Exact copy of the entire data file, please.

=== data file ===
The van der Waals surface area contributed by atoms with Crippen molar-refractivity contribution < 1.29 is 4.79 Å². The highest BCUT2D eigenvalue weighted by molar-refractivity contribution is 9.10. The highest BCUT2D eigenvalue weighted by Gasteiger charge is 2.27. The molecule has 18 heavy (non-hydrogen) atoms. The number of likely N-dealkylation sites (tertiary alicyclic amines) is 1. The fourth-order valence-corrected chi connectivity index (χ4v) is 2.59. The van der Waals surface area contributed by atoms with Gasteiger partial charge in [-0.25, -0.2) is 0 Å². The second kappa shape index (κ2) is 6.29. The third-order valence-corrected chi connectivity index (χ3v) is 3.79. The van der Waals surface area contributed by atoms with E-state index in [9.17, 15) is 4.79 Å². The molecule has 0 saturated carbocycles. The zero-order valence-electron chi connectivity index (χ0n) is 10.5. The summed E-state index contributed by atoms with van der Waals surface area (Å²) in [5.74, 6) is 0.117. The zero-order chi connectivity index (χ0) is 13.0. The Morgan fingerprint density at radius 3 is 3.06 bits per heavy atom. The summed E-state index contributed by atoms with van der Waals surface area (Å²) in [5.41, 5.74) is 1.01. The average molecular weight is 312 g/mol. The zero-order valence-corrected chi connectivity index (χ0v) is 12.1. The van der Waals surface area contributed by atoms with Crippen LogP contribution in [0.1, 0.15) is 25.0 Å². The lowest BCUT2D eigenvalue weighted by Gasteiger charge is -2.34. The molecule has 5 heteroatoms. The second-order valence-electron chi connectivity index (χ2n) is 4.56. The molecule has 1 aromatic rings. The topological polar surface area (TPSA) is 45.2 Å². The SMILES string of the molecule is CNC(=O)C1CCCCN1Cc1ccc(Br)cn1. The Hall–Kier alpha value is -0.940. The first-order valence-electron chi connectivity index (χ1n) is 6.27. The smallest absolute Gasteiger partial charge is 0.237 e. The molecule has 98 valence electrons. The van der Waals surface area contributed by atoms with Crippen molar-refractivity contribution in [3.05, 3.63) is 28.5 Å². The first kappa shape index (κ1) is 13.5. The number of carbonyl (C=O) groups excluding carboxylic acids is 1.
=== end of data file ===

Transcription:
The van der Waals surface area contributed by atoms with Crippen molar-refractivity contribution < 1.29 is 4.79 Å². The highest BCUT2D eigenvalue weighted by molar-refractivity contribution is 9.10. The highest BCUT2D eigenvalue weighted by Gasteiger charge is 2.27. The molecule has 18 heavy (non-hydrogen) atoms. The number of likely N-dealkylation sites (tertiary alicyclic amines) is 1. The fourth-order valence-corrected chi connectivity index (χ4v) is 2.59. The van der Waals surface area contributed by atoms with Gasteiger partial charge in [-0.25, -0.2) is 0 Å². The second kappa shape index (κ2) is 6.29. The third-order valence-corrected chi connectivity index (χ3v) is 3.79. The van der Waals surface area contributed by atoms with E-state index in [9.17, 15) is 4.79 Å². The molecule has 0 saturated carbocycles. The zero-order valence-electron chi connectivity index (χ0n) is 10.5. The summed E-state index contributed by atoms with van der Waals surface area (Å²) in [5.74, 6) is 0.117. The zero-order chi connectivity index (χ0) is 13.0. The Morgan fingerprint density at radius 3 is 3.06 bits per heavy atom. The summed E-state index contributed by atoms with van der Waals surface area (Å²) in [5.41, 5.74) is 1.01. The average molecular weight is 312 g/mol. The zero-order valence-corrected chi connectivity index (χ0v) is 12.1. The van der Waals surface area contributed by atoms with Crippen LogP contribution in [0.1, 0.15) is 25.0 Å². The lowest BCUT2D eigenvalue weighted by Gasteiger charge is -2.34. The molecule has 5 heteroatoms. The second-order valence-electron chi connectivity index (χ2n) is 4.56. The molecule has 1 aromatic rings. The topological polar surface area (TPSA) is 45.2 Å². The SMILES string of the molecule is CNC(=O)C1CCCCN1Cc1ccc(Br)cn1. The Hall–Kier alpha value is -0.940. The first-order valence-electron chi connectivity index (χ1n) is 6.27. The smallest absolute Gasteiger partial charge is 0.237 e. The molecule has 98 valence electrons. The van der Waals surface area contributed by atoms with Crippen molar-refractivity contribution in [3.05, 3.63) is 28.5 Å². The first kappa shape index (κ1) is 13.5. The number of carbonyl (C=O) groups excluding carboxylic acids is 1.